CONTACT: JENNY BURMAN
CONTACT: WINSTON BARCLAY
100 Old Public Library
Iowa City IA 52242
(319) 384-0073; fax (319) 384-0024
Novelist Allan Gurganus will give a reading Dec. 6
IOWA CITY, Iowa -- Allan Gurganus, author of the best-selling and award-winning
novel "The Oldest Living Confederate Widow Tells All" will read
from his most recent novel, "Plays Well With Others," at 8 p.m.
Saturday, Dec. 6 at Shambaugh Auditorium in the University of Iowa Main
Library. The reading, which is sponsored by the UI Writers' Workshop, is
free and open to the public.
A graduate of the Writers' Workshop, Gurganus describes his own work
in this way: "I write the funniest books possible about the worst
things that can happen to people."
His recently published "Plays Well With Others" describes
in comic terms a New York City community losing its friends and partners
to AIDS in the early days of the epidemic.
Michiko Kakutani, praising the book in her New York Times review, writes:
"Allan Gurganus' moving new novel takes the traditional form of the
bildungsroman and gives it a tragic twist: its youthful protagonists' loss
of innocence -- and achievement of wisdom -- is accompanied by the knowledge
of almost certain death. . . . We are given a glimpse of that magical metropolis,
magnet to the young, the daring, the talented and the adventuresome, an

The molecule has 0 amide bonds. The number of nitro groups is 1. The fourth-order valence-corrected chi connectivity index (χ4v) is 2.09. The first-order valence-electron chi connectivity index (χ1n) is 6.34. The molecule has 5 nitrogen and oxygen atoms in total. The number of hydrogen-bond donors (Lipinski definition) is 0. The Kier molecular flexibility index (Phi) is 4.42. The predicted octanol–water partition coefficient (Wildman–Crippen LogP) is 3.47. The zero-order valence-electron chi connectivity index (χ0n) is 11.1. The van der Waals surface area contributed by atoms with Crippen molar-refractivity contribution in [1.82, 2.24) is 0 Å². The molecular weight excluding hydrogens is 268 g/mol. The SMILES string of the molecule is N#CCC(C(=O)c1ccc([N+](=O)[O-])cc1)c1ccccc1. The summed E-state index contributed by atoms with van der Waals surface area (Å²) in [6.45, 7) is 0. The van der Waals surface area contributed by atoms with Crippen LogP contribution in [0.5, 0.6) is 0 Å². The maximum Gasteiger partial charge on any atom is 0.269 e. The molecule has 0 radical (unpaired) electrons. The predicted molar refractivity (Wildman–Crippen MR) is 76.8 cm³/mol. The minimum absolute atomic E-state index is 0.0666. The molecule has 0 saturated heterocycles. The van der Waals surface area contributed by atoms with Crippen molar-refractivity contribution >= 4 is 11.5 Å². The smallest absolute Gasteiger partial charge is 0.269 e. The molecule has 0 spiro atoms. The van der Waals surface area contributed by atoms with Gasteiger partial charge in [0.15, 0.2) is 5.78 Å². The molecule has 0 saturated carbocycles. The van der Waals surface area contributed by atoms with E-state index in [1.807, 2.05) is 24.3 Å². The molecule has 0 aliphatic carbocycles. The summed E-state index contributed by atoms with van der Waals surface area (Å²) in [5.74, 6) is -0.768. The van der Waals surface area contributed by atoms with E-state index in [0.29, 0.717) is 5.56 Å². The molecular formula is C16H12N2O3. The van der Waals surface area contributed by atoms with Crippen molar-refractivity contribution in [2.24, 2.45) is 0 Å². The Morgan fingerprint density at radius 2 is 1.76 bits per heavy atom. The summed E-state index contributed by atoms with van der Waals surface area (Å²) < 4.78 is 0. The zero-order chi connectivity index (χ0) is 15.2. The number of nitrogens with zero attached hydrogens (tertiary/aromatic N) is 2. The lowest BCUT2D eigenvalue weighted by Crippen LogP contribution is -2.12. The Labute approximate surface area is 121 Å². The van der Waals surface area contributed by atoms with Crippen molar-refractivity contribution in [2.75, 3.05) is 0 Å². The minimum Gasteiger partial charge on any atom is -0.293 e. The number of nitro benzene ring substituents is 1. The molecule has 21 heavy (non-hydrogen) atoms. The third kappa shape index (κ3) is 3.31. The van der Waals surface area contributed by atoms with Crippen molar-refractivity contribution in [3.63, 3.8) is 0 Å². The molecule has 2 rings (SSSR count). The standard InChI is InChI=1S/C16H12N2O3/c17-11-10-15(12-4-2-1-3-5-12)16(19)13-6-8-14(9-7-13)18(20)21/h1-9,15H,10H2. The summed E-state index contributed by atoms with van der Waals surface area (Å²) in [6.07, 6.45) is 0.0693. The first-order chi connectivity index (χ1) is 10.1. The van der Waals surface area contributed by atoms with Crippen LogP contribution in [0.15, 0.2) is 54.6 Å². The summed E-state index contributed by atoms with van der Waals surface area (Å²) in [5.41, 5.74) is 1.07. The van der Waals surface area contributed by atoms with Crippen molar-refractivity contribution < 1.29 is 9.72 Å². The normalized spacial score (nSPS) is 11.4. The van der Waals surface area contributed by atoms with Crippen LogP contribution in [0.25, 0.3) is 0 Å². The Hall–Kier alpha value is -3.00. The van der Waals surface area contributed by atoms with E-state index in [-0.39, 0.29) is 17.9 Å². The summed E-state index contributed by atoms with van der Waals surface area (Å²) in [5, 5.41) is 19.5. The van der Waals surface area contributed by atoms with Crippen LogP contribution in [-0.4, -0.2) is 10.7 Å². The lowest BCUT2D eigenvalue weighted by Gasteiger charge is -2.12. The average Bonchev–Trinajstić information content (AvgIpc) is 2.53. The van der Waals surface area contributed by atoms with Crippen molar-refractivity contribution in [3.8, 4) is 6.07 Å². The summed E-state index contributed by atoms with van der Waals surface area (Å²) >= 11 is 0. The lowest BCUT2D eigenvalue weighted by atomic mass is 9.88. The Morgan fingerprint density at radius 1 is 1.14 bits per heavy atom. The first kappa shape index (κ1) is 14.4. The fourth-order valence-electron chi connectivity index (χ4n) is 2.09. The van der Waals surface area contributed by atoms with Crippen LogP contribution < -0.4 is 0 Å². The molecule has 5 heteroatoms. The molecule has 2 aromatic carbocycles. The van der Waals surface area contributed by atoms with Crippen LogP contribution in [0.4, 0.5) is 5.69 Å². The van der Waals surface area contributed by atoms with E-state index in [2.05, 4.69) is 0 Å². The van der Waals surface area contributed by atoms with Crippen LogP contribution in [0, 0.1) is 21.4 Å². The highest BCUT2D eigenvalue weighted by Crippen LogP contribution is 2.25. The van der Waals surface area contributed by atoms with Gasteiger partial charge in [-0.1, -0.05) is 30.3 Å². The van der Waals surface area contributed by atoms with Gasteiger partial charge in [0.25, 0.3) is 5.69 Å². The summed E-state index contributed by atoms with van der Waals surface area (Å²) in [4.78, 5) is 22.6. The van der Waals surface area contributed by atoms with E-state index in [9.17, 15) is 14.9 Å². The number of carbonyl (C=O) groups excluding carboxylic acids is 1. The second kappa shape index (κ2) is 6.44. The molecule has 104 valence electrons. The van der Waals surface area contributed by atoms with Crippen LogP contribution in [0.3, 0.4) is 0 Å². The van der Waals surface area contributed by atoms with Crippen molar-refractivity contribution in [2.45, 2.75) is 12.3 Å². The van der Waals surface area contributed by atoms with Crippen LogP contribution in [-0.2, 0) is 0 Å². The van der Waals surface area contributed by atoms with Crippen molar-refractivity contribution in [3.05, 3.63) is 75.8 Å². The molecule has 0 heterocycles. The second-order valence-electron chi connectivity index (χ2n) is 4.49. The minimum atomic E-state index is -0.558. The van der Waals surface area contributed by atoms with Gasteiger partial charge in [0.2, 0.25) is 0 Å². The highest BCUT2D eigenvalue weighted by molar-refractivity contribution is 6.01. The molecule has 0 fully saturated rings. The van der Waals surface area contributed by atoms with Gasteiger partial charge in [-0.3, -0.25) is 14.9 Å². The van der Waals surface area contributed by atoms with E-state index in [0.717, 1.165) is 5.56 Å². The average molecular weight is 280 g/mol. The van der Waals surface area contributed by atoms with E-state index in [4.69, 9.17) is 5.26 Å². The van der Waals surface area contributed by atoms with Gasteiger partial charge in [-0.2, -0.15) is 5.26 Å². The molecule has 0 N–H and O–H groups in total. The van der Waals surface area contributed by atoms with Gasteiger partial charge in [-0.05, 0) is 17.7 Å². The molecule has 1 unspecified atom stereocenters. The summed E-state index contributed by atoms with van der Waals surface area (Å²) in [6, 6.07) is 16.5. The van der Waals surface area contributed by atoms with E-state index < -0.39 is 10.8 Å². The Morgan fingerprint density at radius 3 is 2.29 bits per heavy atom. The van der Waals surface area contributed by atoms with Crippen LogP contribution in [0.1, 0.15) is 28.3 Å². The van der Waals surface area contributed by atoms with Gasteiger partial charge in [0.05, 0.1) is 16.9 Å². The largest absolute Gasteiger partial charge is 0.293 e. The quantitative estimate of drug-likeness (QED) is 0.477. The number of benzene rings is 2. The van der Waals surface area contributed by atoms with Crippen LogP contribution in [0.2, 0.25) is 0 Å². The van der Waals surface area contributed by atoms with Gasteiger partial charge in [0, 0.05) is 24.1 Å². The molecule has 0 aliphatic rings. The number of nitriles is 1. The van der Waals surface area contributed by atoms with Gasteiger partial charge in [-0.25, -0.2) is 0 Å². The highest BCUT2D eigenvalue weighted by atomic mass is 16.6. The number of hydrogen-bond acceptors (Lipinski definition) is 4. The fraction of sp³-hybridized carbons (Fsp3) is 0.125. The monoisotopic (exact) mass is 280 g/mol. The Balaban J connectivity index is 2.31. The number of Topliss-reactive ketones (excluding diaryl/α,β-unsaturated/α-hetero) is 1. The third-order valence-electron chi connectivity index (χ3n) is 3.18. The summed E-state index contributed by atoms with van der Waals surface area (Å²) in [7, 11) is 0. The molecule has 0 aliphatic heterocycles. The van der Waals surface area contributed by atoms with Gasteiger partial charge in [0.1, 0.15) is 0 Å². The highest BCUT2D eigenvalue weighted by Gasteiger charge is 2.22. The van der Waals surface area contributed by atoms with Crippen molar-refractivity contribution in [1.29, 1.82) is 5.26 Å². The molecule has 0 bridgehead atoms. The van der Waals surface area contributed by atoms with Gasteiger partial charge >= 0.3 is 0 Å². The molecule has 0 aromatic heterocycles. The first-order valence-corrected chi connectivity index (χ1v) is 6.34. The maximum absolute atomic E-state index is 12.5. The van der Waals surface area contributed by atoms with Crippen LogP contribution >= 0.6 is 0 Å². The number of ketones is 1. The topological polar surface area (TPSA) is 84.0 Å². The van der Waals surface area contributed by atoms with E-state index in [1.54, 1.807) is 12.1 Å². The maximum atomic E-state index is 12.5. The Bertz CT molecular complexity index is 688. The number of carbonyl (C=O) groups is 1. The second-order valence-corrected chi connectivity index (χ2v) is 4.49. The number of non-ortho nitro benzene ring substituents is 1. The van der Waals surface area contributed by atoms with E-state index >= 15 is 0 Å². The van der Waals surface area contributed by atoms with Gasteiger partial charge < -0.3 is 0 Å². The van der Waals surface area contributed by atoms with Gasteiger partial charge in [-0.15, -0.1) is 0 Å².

infinitely romantic place where dreams can be realized (and crushed) and
people can invent themselves anew."
The author has been hailed as the heir to William Faulkner and Eudora
Welty. John Cheever called him "the most technically gifted and historically
responsive writer of his generation."
Gurganus' first published story (1972) was also the New Yorker magazine's
first acceptance of a work of fiction depicting a homosexual character.
Years later, with his completion of "The Oldest Living Confederate
Widow Tells All," the author proceeded to win a wide, mainstream readership
and fame as well as the American Academy of Arts and Letters Sue Kaufman
Prize for fiction. It was adapted by NBC into a television movie.
The Philadelphia Inquirer's response to "The Oldest Living Confederate
Widow" was: "Those of us who haven't yet read this astonishing
first novel should immediately commence doing so, leaving those of us who
already have experienced the book to start rereading."
Gurganus' collection of short stories, "White People," which
explores the place of white people in a changing world, won the Los Angeles
Times Book Prize for fiction as well as the Southern Book Award for Best
Fiction from the Southern Book Critics' Circle.
The author's work has appeared in publications including Granta, The
New Yorker, the New York Times, the Atlantic Monthly, Harper's, Antaeus
and the Paris Review.